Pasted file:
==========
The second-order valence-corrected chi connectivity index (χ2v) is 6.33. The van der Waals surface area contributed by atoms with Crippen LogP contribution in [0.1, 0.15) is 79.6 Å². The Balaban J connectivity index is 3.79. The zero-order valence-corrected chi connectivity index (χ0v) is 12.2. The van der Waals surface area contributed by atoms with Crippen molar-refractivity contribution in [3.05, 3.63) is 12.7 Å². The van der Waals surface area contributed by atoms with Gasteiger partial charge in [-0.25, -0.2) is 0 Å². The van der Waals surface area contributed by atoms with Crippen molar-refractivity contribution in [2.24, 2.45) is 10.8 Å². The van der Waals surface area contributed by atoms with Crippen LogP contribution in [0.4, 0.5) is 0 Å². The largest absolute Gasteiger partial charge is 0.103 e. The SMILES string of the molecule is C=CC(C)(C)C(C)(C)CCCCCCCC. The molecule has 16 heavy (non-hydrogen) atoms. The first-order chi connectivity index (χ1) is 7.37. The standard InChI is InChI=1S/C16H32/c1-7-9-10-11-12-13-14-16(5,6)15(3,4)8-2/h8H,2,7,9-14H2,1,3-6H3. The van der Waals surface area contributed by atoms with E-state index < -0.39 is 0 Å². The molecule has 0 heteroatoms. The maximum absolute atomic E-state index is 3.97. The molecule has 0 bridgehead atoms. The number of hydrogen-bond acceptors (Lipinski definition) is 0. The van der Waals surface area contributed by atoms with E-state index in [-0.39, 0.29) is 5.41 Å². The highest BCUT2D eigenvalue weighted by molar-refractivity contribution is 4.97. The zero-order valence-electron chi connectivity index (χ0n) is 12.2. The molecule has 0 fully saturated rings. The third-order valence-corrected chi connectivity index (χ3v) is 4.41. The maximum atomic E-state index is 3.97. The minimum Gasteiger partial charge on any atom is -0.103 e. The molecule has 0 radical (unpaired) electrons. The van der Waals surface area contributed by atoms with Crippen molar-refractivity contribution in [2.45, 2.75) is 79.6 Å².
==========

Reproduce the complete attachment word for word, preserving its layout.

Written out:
The second-order valence-corrected chi connectivity index (χ2v) is 6.33. The van der Waals surface area contributed by atoms with Crippen LogP contribution in [0.1, 0.15) is 79.6 Å². The Balaban J connectivity index is 3.79. The zero-order valence-corrected chi connectivity index (χ0v) is 12.2. The van der Waals surface area contributed by atoms with Crippen molar-refractivity contribution in [3.05, 3.63) is 12.7 Å². The van der Waals surface area contributed by atoms with Gasteiger partial charge in [-0.25, -0.2) is 0 Å². The van der Waals surface area contributed by atoms with Crippen molar-refractivity contribution in [2.24, 2.45) is 10.8 Å². The van der Waals surface area contributed by atoms with Crippen LogP contribution in [0.4, 0.5) is 0 Å². The largest absolute Gasteiger partial charge is 0.103 e. The SMILES string of the molecule is C=CC(C)(C)C(C)(C)CCCCCCCC. The molecule has 16 heavy (non-hydrogen) atoms. The first-order chi connectivity index (χ1) is 7.37. The standard InChI is InChI=1S/C16H32/c1-7-9-10-11-12-13-14-16(5,6)15(3,4)8-2/h8H,2,7,9-14H2,1,3-6H3. The van der Waals surface area contributed by atoms with E-state index < -0.39 is 0 Å². The molecule has 0 heteroatoms. The maximum absolute atomic E-state index is 3.97. The molecule has 0 bridgehead atoms. The number of hydrogen-bond acceptors (Lipinski definition) is 0. The van der Waals surface area contributed by atoms with E-state index in [-0.39, 0.29) is 5.41 Å². The highest BCUT2D eigenvalue weighted by molar-refractivity contribution is 4.97. The zero-order valence-electron chi connectivity index (χ0n) is 12.2. The molecule has 0 fully saturated rings. The third-order valence-corrected chi connectivity index (χ3v) is 4.41. The maximum atomic E-state index is 3.97. The minimum Gasteiger partial charge on any atom is -0.103 e. The molecule has 0 radical (unpaired) electrons. The van der Waals surface area contributed by atoms with Crippen molar-refractivity contribution in [2.45, 2.75) is 79.6 Å².